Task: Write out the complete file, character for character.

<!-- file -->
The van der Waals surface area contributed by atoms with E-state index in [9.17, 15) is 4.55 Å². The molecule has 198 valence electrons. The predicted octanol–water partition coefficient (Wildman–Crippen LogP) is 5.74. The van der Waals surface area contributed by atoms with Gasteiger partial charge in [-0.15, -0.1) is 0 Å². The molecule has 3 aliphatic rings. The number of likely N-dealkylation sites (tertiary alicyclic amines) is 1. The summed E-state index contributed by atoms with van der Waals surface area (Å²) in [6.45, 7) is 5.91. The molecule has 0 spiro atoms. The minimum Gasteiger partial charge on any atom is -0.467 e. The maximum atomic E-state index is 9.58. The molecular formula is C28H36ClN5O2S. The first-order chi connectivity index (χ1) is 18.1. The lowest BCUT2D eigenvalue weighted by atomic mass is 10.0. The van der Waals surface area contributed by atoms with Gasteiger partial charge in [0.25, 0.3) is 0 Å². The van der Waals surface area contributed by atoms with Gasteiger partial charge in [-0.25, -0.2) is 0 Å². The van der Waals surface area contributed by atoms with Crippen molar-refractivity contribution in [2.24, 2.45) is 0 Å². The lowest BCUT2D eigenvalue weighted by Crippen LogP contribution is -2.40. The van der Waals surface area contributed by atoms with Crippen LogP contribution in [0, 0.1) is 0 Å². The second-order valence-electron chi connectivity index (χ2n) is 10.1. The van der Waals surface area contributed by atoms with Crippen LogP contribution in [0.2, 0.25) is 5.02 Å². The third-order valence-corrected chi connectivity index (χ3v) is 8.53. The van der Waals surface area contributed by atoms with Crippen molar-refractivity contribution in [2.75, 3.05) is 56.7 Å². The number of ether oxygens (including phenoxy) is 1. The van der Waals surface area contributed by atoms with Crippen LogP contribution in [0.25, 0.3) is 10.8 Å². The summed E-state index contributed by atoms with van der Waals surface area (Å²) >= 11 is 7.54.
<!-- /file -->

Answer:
The van der Waals surface area contributed by atoms with E-state index in [9.17, 15) is 4.55 Å². The molecule has 198 valence electrons. The predicted octanol–water partition coefficient (Wildman–Crippen LogP) is 5.74. The van der Waals surface area contributed by atoms with Gasteiger partial charge in [-0.15, -0.1) is 0 Å². The molecule has 3 aliphatic rings. The number of likely N-dealkylation sites (tertiary alicyclic amines) is 1. The summed E-state index contributed by atoms with van der Waals surface area (Å²) in [6.45, 7) is 5.91. The molecule has 0 spiro atoms. The minimum Gasteiger partial charge on any atom is -0.467 e. The maximum atomic E-state index is 9.58. The molecular formula is C28H36ClN5O2S. The first-order chi connectivity index (χ1) is 18.1. The lowest BCUT2D eigenvalue weighted by atomic mass is 10.0. The van der Waals surface area contributed by atoms with Gasteiger partial charge in [0.25, 0.3) is 0 Å². The van der Waals surface area contributed by atoms with Gasteiger partial charge in [-0.25, -0.2) is 0 Å². The van der Waals surface area contributed by atoms with Crippen molar-refractivity contribution in [2.24, 2.45) is 0 Å². The lowest BCUT2D eigenvalue weighted by Crippen LogP contribution is -2.40. The van der Waals surface area contributed by atoms with Crippen LogP contribution in [0, 0.1) is 0 Å². The second-order valence-electron chi connectivity index (χ2n) is 10.1. The van der Waals surface area contributed by atoms with Crippen LogP contribution in [0.2, 0.25) is 5.02 Å². The third-order valence-corrected chi connectivity index (χ3v) is 8.53. The van der Waals surface area contributed by atoms with Crippen molar-refractivity contribution in [2.75, 3.05) is 56.7 Å². The number of ether oxygens (including phenoxy) is 1. The van der Waals surface area contributed by atoms with Crippen LogP contribution in [0.25, 0.3) is 10.8 Å². The summed E-state index contributed by atoms with van der Waals surface area (Å²) >= 11 is 7.54.